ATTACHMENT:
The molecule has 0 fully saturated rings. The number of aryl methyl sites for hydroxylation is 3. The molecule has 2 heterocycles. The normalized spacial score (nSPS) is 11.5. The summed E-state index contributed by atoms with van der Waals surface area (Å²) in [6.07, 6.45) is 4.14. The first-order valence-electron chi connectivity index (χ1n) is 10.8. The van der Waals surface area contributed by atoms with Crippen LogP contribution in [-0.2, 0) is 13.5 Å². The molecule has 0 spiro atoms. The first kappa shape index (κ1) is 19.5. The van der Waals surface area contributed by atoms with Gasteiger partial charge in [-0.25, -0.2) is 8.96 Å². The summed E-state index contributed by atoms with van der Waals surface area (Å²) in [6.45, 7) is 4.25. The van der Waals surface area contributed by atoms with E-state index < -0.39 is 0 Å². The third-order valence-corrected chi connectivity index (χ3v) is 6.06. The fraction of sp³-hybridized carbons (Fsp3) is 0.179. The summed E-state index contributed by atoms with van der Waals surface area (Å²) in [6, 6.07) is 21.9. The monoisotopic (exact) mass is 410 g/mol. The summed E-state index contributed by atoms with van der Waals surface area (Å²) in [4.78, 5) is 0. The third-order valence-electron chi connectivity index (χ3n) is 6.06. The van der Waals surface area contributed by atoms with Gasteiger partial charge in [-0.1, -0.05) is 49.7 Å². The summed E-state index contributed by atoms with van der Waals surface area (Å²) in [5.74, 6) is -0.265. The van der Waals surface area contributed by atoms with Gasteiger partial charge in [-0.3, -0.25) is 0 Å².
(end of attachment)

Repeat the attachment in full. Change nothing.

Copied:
The molecule has 0 fully saturated rings. The number of aryl methyl sites for hydroxylation is 3. The molecule has 2 heterocycles. The normalized spacial score (nSPS) is 11.5. The summed E-state index contributed by atoms with van der Waals surface area (Å²) in [6.07, 6.45) is 4.14. The first-order valence-electron chi connectivity index (χ1n) is 10.8. The van der Waals surface area contributed by atoms with Crippen LogP contribution in [-0.2, 0) is 13.5 Å². The molecule has 0 spiro atoms. The first kappa shape index (κ1) is 19.5. The van der Waals surface area contributed by atoms with Gasteiger partial charge in [-0.25, -0.2) is 8.96 Å². The summed E-state index contributed by atoms with van der Waals surface area (Å²) in [6.45, 7) is 4.25. The van der Waals surface area contributed by atoms with E-state index < -0.39 is 0 Å². The third-order valence-corrected chi connectivity index (χ3v) is 6.06. The fraction of sp³-hybridized carbons (Fsp3) is 0.179. The summed E-state index contributed by atoms with van der Waals surface area (Å²) in [6, 6.07) is 21.9. The monoisotopic (exact) mass is 410 g/mol. The summed E-state index contributed by atoms with van der Waals surface area (Å²) in [4.78, 5) is 0. The third-order valence-electron chi connectivity index (χ3n) is 6.06. The van der Waals surface area contributed by atoms with Gasteiger partial charge in [-0.1, -0.05) is 49.7 Å². The summed E-state index contributed by atoms with van der Waals surface area (Å²) in [5.74, 6) is -0.265. The van der Waals surface area contributed by atoms with Gasteiger partial charge in [-0.3, -0.25) is 0 Å².